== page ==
strips of faded denim sewn together.
I congratulate your efforts to patch the pants. But if you
decide not to, there are places that recycle textiles. I
tried hard to find such a place without success, but both
Ace Hardware and CVS at Rose and Shattuck have bins for
taking used clothes and shoes. The sign on the bin doesn't
say explicitly that it recycles textiles in their lowest
form (i.e., turn clothes into textile fibers) but that could
be implied from their wording. I have deposited lots of
worn blue jeans in them. If anyone on this list has more
information about what this organization does, I'd be happy
to hear of it.
My husband and I disagree on whether it is still acceptable
to patch our seven year olds jeans with holes in the knees.
I think no one does this anymore because jeans are more or
less disposable/recyclable/donatable. My husband thinks
patches are still worth the trouble of ironing on. What do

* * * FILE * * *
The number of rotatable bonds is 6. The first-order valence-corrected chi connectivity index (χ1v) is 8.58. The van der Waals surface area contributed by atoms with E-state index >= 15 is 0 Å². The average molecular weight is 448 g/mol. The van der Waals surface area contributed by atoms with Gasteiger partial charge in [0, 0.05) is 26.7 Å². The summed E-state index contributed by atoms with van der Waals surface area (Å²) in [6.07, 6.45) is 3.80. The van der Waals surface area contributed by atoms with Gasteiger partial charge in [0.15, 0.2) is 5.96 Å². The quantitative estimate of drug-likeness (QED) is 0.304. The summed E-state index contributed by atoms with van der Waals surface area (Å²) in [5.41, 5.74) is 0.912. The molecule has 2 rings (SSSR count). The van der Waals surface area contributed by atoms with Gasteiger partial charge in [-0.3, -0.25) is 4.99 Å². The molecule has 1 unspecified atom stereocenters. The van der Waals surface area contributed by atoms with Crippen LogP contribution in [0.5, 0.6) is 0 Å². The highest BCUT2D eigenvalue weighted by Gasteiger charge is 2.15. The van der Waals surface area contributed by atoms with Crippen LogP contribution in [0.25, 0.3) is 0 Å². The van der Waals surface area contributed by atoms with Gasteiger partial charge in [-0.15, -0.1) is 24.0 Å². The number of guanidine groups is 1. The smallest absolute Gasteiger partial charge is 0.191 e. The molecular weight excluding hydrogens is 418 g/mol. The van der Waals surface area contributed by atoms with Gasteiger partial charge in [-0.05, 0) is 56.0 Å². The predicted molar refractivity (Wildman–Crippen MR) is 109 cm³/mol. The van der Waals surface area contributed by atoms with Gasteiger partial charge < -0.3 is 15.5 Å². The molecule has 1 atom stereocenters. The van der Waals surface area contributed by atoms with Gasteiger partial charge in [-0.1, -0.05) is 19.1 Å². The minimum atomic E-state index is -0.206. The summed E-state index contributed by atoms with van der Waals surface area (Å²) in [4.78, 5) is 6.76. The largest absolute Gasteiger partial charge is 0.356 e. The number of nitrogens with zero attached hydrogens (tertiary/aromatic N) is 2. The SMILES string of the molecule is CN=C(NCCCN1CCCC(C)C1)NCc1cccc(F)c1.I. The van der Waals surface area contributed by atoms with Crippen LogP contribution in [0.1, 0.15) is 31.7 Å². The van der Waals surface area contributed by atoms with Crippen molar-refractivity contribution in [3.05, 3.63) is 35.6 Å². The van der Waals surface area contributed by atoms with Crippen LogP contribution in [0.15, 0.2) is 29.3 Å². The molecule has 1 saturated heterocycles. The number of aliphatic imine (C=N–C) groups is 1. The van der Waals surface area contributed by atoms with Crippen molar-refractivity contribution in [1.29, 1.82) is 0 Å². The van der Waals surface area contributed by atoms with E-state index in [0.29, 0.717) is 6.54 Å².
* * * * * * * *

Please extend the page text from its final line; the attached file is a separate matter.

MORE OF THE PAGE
We patch! Sometimes...
I get what you're saying because by the time jeans are torn chances are
they're almost too short to save, and plenty of ripped jeans have been
thrown out/turned to rags at our place.
But I've also patched a couple of pairs that tore ''early'' and my son loved
them. Did one pair with iron-on patches (for the tear) plus iron-on flames.
Hand-sewed another pair with old back pockets from a totally destroyed
pair jeans over the knees of the less beaten-up jeans. The hand-sewing
was a bit nuts but I just did a side or two over a week or so while
watching TV/listening to the radio. And my son (6.5) really likes them.
That said, it's still a bit of work. Is your husband planning on doing the